Basement Laundry Rooms & Storage Ideas for Laundry Rooms
2 Basement Laundry Room Makeovers
Laundry is a drudgery that no one enjoys, yet everyone must do. Given their druthers, most people would prefer to avoid the chore entirely. Luckily, a bright and cheery work space with plenty of storage and built-ins to aid in efficiency can vastly improve the situation. There are several places where a homeowner might typically squeeze in an in home laundry room. Closets, bathrooms, rear entries/mudrooms and even garages are all popular locations. However, the traditional, and perhaps most challenging location, is the basement laundry room.
Basement laundry rooms have a reputation for being dark, damp, dingy spaces plagued by spiders. Certainly, this characterized most basement laundry areas in the past and can still be the case today. However, given the amount of time required to keep up with the average family's wash, it makes sense to remodel the basement laundry room into a bright, clean, pleasant space. A well-designed basement laundry room makeover can even reduce the amount of time it takes to do wash through increased efficiencies.
Even if your laundry room is located in an unfinished basement, a well thought out basement laundry room makeover can make the time spent doing wash pleasant, if not downright enjoyable.
Closet Works recently completed makeovers for two basement laundry rooms. Each presented its own unique challenges, but there were also similarities due to the below grade location of the laundry rooms. There are specific design principles that can overcome the typical basement obstacles. Problems such as uneven floors and walls, pipes and ductwork that obstruct access, lack of light, and excess moisture can be overcome through good storage design, leading to bright and cheery basement laundry room spaces.
10 Laundry Room Storage Ideas That Ensure Your Basement Laundry Room Will Be a Practical, Yet Cheerful Space:
Stick to a simple color palette.
When working with a basement laundry room space, choose light colors — white works especially well — for your cabinetry to reflect the most ambient illumination.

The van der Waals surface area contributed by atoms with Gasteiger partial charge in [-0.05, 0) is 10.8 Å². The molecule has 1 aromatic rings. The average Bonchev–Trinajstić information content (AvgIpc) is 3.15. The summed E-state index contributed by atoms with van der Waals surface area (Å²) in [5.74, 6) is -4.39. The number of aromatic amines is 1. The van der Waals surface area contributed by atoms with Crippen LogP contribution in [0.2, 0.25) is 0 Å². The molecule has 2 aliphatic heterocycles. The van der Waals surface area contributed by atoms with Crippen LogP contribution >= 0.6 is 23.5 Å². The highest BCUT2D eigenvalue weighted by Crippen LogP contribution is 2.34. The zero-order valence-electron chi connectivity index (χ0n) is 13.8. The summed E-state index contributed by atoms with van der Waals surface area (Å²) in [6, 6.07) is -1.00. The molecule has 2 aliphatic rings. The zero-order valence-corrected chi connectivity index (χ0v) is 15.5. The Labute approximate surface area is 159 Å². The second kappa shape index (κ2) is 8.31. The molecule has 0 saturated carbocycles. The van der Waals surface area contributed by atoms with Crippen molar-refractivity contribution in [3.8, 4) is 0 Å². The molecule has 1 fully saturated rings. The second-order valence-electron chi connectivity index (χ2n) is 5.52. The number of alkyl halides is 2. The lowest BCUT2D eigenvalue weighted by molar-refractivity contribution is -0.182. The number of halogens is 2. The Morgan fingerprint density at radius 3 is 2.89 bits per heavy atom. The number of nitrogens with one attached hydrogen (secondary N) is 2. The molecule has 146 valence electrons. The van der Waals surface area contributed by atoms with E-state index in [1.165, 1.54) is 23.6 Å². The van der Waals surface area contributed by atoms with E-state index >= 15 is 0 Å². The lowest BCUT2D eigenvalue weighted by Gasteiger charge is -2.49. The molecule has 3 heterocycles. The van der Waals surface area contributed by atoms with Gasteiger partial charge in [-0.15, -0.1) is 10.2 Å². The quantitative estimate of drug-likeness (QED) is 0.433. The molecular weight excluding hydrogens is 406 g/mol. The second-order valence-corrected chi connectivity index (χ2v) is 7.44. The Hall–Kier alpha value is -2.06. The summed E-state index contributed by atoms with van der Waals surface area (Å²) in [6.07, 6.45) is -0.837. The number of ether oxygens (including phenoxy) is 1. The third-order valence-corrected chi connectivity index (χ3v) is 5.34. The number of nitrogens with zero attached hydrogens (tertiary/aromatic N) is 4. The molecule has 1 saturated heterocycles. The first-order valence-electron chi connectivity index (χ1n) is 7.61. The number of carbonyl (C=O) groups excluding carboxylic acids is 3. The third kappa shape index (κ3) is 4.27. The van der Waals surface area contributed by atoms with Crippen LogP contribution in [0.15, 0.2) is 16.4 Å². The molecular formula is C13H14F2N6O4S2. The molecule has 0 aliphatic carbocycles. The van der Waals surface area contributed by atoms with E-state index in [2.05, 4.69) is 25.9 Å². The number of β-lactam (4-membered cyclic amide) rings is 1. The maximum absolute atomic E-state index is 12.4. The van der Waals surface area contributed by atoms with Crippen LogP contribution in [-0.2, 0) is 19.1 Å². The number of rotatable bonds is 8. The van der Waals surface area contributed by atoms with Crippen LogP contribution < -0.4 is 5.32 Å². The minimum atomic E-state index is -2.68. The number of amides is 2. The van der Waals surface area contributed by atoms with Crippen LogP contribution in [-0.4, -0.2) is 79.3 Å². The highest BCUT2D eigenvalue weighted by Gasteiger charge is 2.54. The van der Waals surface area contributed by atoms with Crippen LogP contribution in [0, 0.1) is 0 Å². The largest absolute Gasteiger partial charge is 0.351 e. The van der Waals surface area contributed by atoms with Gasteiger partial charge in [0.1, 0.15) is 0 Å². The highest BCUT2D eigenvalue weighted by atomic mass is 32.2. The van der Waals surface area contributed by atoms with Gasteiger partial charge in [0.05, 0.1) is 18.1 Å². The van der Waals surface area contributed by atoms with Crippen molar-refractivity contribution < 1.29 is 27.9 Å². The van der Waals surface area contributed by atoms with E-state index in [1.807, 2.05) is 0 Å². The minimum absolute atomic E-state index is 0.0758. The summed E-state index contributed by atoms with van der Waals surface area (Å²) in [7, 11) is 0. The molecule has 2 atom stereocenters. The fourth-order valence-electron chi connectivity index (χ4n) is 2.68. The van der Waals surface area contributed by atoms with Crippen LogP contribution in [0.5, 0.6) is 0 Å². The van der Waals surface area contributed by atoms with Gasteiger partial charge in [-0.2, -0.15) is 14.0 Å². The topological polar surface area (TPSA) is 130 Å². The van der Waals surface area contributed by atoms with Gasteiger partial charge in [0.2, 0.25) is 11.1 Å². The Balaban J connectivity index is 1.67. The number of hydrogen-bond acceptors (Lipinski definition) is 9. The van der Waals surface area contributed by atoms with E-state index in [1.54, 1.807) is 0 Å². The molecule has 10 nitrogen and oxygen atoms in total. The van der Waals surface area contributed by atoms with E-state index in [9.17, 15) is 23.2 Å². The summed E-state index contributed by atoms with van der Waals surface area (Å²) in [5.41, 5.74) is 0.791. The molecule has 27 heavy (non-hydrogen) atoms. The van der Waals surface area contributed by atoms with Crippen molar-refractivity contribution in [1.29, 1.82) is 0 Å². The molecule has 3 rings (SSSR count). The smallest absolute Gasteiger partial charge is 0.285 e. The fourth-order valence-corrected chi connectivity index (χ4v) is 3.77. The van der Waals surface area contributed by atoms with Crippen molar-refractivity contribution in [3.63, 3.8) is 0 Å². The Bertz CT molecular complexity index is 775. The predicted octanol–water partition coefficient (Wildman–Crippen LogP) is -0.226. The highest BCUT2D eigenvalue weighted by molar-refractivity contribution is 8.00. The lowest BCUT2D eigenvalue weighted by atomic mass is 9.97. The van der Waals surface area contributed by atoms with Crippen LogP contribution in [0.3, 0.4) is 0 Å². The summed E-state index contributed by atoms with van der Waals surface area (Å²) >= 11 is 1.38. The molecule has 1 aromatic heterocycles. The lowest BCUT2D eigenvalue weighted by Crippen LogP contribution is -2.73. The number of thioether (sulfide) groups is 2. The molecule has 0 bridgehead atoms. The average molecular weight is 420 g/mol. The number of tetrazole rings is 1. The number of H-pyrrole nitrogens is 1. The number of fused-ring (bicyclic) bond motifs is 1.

Pick a few vivid colors to use in small doses as accent colors. This can be achieved through the use of appliances in the bright color, and/or through the addition of accessories like brightly colored hangers. If you are at a loss as to which colors to focus on, think about the colors used for your children's toys. These colors will evoke a happy emotional response in most people, plus they work well with white.
Include as much countertop space as your room will allow. You can never have too much area for folding clothes and staging your laundry.
Make sure that you have cabinets or shelves that are deep enough to store your laundry baskets. This will make the sorting process easier and more efficient, in addition to keeping the room neat and organized. Pull-out wire baskets are especially efficient. They allow multiple sorting baskets to stack on top of each other while retaining the ability to access and pull out individual baskets as needed.
Use a flooring material that can withstand some water. Vinyl, ceramic tile and polished or epoxy coated floors works well for basement laundries. Wood and laminates are a poor choice for below grade spaces.
If moisture is a concern due to seepage or flooding, either suspend storage cabinets from the wall, or use garage legs to raise cabinetry off the floor. The legs can always be covered by a strip of base moulding. You will be grateful to the protection against water damage that they provide.
Include adjustable legs under your cabinets. Basement floors are bound to be uneven and are often pitched towards a central floor drain. Just as your washer and dryer come with adjustable legs, so should your cabinetry. Better than shims in a basement situation, they will help keep everything level.
Use sliding doors on your cabinets. Basements are notorious for featuring overhead ductwork and pipes that crisscrosses the ceiling — usually where you least want them. They generally hang low and can block traditional cabinet doors from being able to swing out and open completely. By choosing sliding cabinet doors, you avoid any problems with the ducts and pipes.
Include a clothes rod located near a sink for your drip-dry items. Lingerie and swimsuits last longer when allowed to air dry, as do many sweaters. One benefit to having your laundry room in the basement is that you can unabashedly hang up personal items, like underwear, without any loss of the privacy you might experience if your laundry room is located next to a rear entrance to the home frequented by neighbors and friends. You may as well take advantage of the more private location of your laundry by including a clothes rod in your storage design.
Basement laundry rooms have fallen out of favor in new homes as more and more homeowners request to have their laundry areas located near to where the laundry is created — either near the bedrooms or next to the mudroom. Older homes, however, were not built with this preference in mind. Sacrificing needed living space for a new, above-ground laundry room is often not feasible. Many laundry rooms in older houses are thereby sentenced to remain in the basement. This is not necessarily bad. Properly designed basement laundry rooms can be both bright, cheery, practical, and a definite asset to the home. Basement laundry room makeovers that include a simple color pallette comprised of white or similar light hue with a couple of bright accent colors, plenty of countertop space, deep cabinets or shelves for baskets, a water resistant flooring material, cabinets that have been designed to resist seepage and include leg levelers, sliding cabinet doors and a clothes rod for drip-dry items are bound to be successful.
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